4. I realize I need to be more than a search-engine. Over the past few years I was trying to kiss Google’s ass (it’s my Master). So I was all OCD about video search, while also trying to “thin the Hurl herd” of original YouTube doob heads. Now I realize that this online-video space is uncomfortably different from paid search. People may stick around and watch crap, and I can make a few bucks jamming pre-rolls down their throats and charge really low CPMs and make money. I owe it to you to be more than a map. I need to be the the navigation system, destination and “thing that wouldn’t leave.” If you have unbastardized free time I’ve failed you. I know half of my views are for music videos, but I want to be more than a free jute box to you.
  5. I’m going to stop jamming bottom-feeder pre-rolls at people. During that last point I realized I probably shouldn’t serve crappy CPM pre-rolls, but go for fewer and more relevant ads. Then I can charge a lot more. My Master told me that one day I too may create a bidding war over my advertising space, so it commands its actual worth. Then, with patience, I can start bidding careless media buyers against each other, and charge a super premium. Oh shit, I forgot about my first resolution. Forget that last point. Anyway my Master doesn’t pay a lot of attention to me because I’m kinda like the Coke machine at the casino, but one day I’m going to be His favorite. You’ll see.
  6. I made him. I can destroy him.

    I’m going to democratize content. I’ve totally played favorites lately with a few asswipe amateurs. I’ve made a few people temporary millionaires who will be bussing tables and driving Geek Squad vans again soon. A dozen or so people make $100K plus a year. This year I’m going to try to spread the wealth better, and see if I can cultivate better relationships with people who don’t just rally fan bases but actually have something watchable. I’m not talking about those shitty subtitled foreign films or anything, but I’m going to let a few brains on stage. I’ll start with Alf reruns.

  7. I’m going to stop being a dick to networks and producers. I realize I’ve not helped you promote and sell your own ads, and I’m totally going to change all of that this totally completely this year pinky promise. It’s a top priority even though it was like the 7th thing that came to mind. But let’s face it. Who needs whom more? Or as you advertising people say, “who needs who more?”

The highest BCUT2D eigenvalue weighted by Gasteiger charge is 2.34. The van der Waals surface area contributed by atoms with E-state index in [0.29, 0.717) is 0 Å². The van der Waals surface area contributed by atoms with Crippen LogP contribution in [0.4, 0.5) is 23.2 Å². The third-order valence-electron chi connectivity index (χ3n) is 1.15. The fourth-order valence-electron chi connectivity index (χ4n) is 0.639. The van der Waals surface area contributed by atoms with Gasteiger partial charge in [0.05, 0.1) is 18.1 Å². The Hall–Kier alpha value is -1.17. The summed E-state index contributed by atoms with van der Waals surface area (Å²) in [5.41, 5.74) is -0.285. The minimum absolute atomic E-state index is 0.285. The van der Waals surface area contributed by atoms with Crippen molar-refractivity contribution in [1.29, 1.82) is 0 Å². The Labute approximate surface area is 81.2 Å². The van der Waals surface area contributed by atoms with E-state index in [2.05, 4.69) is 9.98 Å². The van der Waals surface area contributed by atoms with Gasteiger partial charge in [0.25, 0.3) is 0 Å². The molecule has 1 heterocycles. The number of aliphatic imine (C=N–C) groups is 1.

8. I’m going to exercise and start eating well. I’m totally kidding about that. Just busting your balls. I’m going to get fatter and lazier because I’m practically a monopoly. I can apologize for being me, but I’m not going to mean it.
  9. android droid cartoon darth vader vador head
    All distribution channels will be almost as equal as my Master

    I’m really going to work on distribution BFFs. You’ve got to admit I’m a happening Hip Hop bar. But like Starbucks jamming Via into grocery stores, you’ll find me wherever you go. Let’s face it, most people have been coming to me to watch videos, but I’m really, really, really trying to be a platform not some lame-ass portal like AOL or Yahoo or Bling or whatever. I know I’ve been saying that, like, every year. But this year’s going to be different. But can you blame me for not getting my nips all hard over the 127 people using TiVos and AppleTVs? And I don’t even hear iTunes and iPads claiming “do no evil,” much living up to it. Anyway, this year I totally promise — if you’ve got, like, more than maybe a thousand people viewing videos on your stupid little phone, web-video box or elevator kiosk… I’ll pay attention to you. You can have the goods, and I don’t just mean the old “suck on my API or embed.” But let’s make a deal here. Don’t pull any flash cock-blockers or start shouting monopoly crap (because we’ll kick you in your net neutralities). If you’re really nice I’ll even allow you dumbass telephone companies to shit out some pre-rolls via me, and I’ll share a tiny bit of money with you. I mean nobody’s going to buy them, but I’ll try. My Master’s Droid is first in line of course. But our dance floor is huge, so the VIP entrance is the front door. Let’s party! Who else thinks Mark Cuban is a douche bag? YEAH!